No assessment will be accepted after the day following the day it is due. If an assessment submission is one day late late, it will receive an automatic reduction in grade of one letter, for example, from an A to a B. After that, no late work will be accepted, and the student will receive an F grade for the assessment.
Submission of late papers must be approved in advance. Late final papers will not be accepted.
ACADEMIC INTEGRITY POLICY
Students are responsible for understanding the University Policies and how to use sources responsibly. Violations of academic integrity are taken very seriously. Students are asked to visit the course RESM 50011: Fundamentals of Graduate Research Reading and Writing to review important information on academic citation and referencing rules.
ACCESSIBILITY SERVICES POLICY
The University is committed to providing an accessible academic community. The Disability Services (DS) is responsible for providing accommodations to students with disabilities. Students must request accommodations or adjustments through the DS. Instructors cannot grant accommodation requests without prior DS approval. It is imperative to be in touch with the DSS as soon as possible to avoid delays in the provision of an accommodation.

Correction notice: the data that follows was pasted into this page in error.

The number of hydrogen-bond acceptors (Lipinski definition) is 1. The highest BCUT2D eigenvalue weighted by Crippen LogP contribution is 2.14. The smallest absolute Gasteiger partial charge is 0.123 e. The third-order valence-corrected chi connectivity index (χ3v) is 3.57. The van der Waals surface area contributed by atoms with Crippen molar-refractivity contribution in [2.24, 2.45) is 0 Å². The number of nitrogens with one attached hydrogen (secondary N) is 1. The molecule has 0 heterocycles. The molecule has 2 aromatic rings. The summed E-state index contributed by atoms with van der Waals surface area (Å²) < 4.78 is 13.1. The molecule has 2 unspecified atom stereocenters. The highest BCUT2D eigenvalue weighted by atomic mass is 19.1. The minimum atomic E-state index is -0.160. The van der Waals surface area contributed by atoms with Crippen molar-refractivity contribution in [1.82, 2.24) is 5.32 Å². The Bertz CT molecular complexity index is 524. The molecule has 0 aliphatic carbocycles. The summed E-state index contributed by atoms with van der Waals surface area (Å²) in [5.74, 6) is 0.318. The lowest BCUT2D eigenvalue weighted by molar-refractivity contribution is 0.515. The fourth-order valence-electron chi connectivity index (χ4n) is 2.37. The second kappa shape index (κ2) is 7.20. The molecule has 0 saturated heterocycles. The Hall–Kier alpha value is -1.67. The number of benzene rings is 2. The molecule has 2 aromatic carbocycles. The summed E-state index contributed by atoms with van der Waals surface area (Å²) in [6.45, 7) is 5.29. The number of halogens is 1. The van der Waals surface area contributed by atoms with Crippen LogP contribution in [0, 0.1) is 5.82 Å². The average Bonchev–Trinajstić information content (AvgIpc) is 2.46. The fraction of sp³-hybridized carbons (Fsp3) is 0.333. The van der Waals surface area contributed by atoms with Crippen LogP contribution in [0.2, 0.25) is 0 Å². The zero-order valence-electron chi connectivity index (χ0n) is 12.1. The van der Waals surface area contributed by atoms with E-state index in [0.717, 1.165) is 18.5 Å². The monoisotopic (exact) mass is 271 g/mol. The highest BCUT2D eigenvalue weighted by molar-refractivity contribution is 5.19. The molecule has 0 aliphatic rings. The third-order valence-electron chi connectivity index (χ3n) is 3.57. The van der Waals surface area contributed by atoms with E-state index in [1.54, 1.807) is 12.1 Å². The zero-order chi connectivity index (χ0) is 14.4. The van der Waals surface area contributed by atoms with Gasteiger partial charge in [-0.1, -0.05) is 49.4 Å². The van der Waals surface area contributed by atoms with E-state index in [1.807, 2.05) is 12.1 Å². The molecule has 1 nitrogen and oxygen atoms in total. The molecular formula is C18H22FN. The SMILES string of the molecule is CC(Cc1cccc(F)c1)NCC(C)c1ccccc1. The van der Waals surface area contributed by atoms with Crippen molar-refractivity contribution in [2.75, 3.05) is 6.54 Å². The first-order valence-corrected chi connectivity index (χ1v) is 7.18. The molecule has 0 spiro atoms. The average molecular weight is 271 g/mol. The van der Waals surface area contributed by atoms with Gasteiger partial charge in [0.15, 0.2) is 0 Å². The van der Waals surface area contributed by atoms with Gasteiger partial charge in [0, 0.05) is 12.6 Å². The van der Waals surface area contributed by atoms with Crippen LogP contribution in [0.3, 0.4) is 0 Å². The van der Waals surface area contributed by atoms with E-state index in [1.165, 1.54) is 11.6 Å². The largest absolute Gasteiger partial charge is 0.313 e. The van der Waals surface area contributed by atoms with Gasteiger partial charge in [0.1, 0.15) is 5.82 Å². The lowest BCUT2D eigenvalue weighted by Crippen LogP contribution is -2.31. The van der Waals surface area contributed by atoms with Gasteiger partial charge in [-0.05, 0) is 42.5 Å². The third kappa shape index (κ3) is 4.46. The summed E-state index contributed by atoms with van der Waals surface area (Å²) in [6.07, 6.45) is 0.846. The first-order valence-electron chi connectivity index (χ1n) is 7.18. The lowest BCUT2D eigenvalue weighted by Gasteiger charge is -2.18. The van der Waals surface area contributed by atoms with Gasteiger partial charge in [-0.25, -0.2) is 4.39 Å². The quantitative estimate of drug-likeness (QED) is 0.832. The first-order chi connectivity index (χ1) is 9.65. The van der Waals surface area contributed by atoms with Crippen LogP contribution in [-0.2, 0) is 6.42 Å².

The University takes student privacy seriously. Any medical documentation should be provided directly to the DS if a substantial accommodation is required. If a student misses any classes due to a short-term illness, he/she should notify his/her instructor but to avoid the inclusion of a doctor's note. Course staff will not request, accept, or review doctor's notes or other medical documentation. For more information, email DS@TheAUS.us
PUBLISHING OR DISTRIBUTING COURSE MATERIALS POLICY
Students may not post, publish, sell, or otherwise publicly distribute course materials without the written permission of the course instructor. Such materials include, but are not limited to, the following: lecture notes, lecture slides, video, or audio recordings, assignments, problem sets, examinations, other students’ work, and answer keys. Students who sell, post, publish, or distribute course materials without written permission, whether for the purposes of soliciting answers or otherwise, may be subject to disciplinary action, up to and including a requirement to withdraw. Furthermore, students may not make video or audio recordings of class sessions for their own use without written permission from the instructor.
ETHICS AND USE OF PRIOR MATERIALS
It is never appropriate to use materials prepared for previous courses by students or faculty. Students should not use previously completed case write-ups, or summaries of readings.
WEEKLY CLASS MEETING SCHEDULE
Additional information can be found on the course website.
Please note: the syllabus may be modified prior to and during a course, including updates to assignments and additional material.